Tuesday, September 16, 2014

The Picayune -- September 16, 2014

Here is an item from The Picayune's Guide to New Orleans (1903), talking about the historic newspaper. 

On Camp Street, in the middle of block, between Gravier Street and Natchez Alley, stands the four-story granite building occupied by
The Picayune.

The Picayune is, with the exception of the French daily, L'Abeille, the oldest paper in Louisiana. It shares with L'Abeille and the Deutsche Zeitung the honor of being the only publications which survived the Civil War. The Picayune was founded in January, 1837, by George Wilkins Kendall and Francis Lumsden, two practical printers. The paper was at first a four-page folio, with four columns to the page. It was so successful that it was found necessary within a few months to enlarge the sheet, and it continued to grow till it ha» reached its prerent dimensions. The present site has been occupied since 1847. After the death of Mr. Lumsden, who was drowned in Lake Erie, in 1800, Mr. Kendall continued the publication of the Picayune with Messrs. Holbrook and Bullitt. Upon the death of Mr. Kendall, in 1867, Mr. Holbrook acquired the sole control. Mr. Holbrook died in 1876, and his widow, whose maiden name was Eliza Jane Poitevent. known to the world of letters as the sweet Southern poet, "Pearl Rivers." took charge of the paper and managed it successfully, with the assistance of Mr. George Nicholson, a man of exceptionally fine business talent, who had been business manager of the Picayune for many years. In 1878 Mrs. Holbrook and Mr. Nicholson were married and the firm name became Nicholson

The Picayune has had a most eventful history during its long existence of sixty-five years. Mr. Kendall brought the paper into great celebrity during the Mexican War, representing it in the field with the army of invasion, and thus being entitled to the honor of being the first of the now numerous tribe of war correspondents. He succeeded, by means of a pony express, in getting news to the Picayune, and through it to the world, in advance of even the Government dispatches. Mrs. Nicholson's management of the paper was exceptionally brilliant, and she is entitled to the honor of having been the first woman in the world who successfully managed a great daily. The recent enterprise of the Picayune, equipped as it is with the most modern and improved machinery that science has devised for newspaper production, has been worthy of its early fame. During the great and disastrous storm at Cheniere Caminada, in 1893, it was not only the first to give the full news of the catastrophe, but chartered a steamboat to send food and clothing supplies to the sufferers. It took the initiative in New Orleans in providing and securing subscriptions for the sufferers of the late great disaster at Galveston, helped to organize the ladies of the city into a relief association and sent money, clothes and medicine valued at $50,000 to the relief of the storm-stricken people.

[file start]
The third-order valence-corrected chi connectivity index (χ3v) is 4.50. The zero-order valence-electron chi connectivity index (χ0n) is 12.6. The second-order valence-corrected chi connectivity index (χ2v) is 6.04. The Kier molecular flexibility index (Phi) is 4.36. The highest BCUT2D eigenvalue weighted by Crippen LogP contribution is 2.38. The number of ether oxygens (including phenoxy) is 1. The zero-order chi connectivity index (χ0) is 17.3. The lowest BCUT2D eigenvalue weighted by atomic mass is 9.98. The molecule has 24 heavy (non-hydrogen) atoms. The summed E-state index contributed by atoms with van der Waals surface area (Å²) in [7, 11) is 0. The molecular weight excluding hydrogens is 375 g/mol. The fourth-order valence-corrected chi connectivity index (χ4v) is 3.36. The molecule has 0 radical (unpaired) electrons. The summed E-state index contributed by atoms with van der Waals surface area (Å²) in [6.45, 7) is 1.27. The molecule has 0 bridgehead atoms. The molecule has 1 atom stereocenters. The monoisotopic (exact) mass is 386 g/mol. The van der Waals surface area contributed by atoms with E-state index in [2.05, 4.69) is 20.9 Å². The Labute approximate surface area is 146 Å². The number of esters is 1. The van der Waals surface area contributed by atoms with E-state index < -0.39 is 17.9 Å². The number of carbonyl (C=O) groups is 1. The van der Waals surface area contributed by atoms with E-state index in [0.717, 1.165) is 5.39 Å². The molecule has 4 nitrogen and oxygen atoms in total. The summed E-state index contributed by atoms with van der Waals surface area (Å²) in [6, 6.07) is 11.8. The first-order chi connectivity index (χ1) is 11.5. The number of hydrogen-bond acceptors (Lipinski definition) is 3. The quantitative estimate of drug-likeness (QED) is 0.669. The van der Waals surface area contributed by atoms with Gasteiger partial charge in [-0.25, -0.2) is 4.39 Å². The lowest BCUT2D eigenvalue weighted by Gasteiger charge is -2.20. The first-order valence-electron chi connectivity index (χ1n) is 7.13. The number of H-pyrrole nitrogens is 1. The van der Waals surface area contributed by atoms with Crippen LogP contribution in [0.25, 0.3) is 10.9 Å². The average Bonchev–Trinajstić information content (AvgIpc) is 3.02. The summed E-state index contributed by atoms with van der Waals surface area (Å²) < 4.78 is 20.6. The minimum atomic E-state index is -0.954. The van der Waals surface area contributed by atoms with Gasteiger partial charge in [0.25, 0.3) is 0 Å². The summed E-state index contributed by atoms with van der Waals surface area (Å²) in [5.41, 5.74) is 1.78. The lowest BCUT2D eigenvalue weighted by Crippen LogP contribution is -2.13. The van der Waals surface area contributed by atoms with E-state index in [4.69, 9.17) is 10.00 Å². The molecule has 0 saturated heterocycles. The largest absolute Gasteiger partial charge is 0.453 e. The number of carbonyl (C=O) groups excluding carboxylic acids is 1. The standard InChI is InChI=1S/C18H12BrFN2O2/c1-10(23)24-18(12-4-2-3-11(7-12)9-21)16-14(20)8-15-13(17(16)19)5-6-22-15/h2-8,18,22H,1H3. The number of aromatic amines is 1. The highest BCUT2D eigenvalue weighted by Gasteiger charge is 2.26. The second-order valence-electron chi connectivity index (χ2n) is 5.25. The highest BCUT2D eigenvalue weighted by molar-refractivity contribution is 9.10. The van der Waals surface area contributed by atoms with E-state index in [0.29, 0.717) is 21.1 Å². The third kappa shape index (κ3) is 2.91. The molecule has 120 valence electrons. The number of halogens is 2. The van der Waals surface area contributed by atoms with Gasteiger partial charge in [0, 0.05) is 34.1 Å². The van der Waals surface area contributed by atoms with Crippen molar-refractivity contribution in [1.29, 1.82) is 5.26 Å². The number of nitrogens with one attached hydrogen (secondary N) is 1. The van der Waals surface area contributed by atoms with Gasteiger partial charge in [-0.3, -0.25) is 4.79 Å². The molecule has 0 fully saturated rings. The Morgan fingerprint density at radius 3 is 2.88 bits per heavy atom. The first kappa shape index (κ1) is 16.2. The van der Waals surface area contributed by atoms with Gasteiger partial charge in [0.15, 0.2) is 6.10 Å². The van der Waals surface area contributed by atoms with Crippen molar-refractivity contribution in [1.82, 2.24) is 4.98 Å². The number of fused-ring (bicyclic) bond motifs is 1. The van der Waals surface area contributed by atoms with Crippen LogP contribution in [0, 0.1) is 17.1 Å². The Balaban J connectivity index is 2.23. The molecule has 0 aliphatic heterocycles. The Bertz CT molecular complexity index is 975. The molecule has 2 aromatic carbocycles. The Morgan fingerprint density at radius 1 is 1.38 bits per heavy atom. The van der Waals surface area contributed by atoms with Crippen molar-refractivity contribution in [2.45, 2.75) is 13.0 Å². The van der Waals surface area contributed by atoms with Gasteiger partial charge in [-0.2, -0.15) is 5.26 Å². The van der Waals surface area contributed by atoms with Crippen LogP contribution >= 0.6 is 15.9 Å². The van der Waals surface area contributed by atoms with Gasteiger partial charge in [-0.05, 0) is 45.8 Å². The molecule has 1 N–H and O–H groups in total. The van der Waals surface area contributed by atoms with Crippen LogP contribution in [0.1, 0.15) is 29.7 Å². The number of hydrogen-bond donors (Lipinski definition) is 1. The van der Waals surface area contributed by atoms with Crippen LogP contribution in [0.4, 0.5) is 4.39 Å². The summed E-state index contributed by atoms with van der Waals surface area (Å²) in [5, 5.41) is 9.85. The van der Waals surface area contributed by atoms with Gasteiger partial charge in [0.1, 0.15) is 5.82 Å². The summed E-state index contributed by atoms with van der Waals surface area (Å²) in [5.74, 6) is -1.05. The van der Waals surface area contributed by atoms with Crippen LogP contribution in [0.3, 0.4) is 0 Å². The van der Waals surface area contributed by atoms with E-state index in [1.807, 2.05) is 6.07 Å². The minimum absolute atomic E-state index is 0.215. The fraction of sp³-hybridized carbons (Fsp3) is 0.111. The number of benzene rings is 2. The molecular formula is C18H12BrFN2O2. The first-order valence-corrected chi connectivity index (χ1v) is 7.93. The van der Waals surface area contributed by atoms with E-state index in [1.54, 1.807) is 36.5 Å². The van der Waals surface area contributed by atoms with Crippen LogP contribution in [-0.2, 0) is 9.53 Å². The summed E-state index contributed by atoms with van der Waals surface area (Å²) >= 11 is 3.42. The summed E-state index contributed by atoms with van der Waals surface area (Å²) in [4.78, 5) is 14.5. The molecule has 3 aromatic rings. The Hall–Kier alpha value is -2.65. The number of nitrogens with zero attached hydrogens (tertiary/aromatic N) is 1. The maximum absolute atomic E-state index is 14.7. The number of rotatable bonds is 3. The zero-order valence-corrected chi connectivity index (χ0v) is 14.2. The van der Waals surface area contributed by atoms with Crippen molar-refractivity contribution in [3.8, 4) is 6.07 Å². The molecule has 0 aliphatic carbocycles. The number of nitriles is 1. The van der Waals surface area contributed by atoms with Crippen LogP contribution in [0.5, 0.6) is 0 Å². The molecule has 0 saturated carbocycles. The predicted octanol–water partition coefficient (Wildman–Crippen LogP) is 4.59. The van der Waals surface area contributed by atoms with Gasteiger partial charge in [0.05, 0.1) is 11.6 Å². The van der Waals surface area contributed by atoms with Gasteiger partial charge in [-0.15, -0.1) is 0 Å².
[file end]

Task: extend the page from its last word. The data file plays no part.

During the recent war with Spain it was represented in the field by two staff correspondents, and by alliance with the New York Herald secured unrivaled special cable service. In the midst of all the changing events of more than sixty years the Picayune has appeared regularly every morning except during the year 1864, when, for a brief period, the offices were in the hands of the military authorities and the publication was suspended. In addition to the daily, the Picayune issues a twice-a-week edition, and annually at Mardi Gras publishes several beautifully illustrated editions, known far and wide as the "Carnival Editions." Within the past ten years the Picayune has devoted itself sedulously to educating the South in the importance of building cotton mills in the regions where the staple is produced. In this crusade it has, at large expense, sent members of its staff to various parts of the Union, and especially to North Carolina and New England, to study the milling enterprises, which have been so successful there. Entirely at its own cost the Picayune sent Mr. Hargrove, one of these correspondents, to deliver addresses in Mississippi and Louisiana, setting forth the result of his investigations. The Picayune reprinted the articles and letters of these correspondents in two pamphlets, of which more than 45,000 copies were distributed, free, throughout the South. Nothing can be more gratifying to the Picayune than the appreciation of its efforts in its home city. It may interest the tourist to know that the Picayune derives its name from an old Spanish coin called "picayon," which was in circulation in New Orleans in the early part of the century. Its valuation was about 6 1-4 cents. The price of the paper when originally published was a picayune. The five cent coin that superceded the Spanish under American coinage was designated by the Creoles as a picayune. The term, so picturesque and quaint, is still heard frequently in New Orleans among buyers and sellers in the old French Quarter.

Parties not exceeding eight or ten in number, who desire to view the Picayune's complete composing room, with its rows of linotype machines, the wonderful press and the stereotyping department, which are among the most instructive sights in the city, are welcome.

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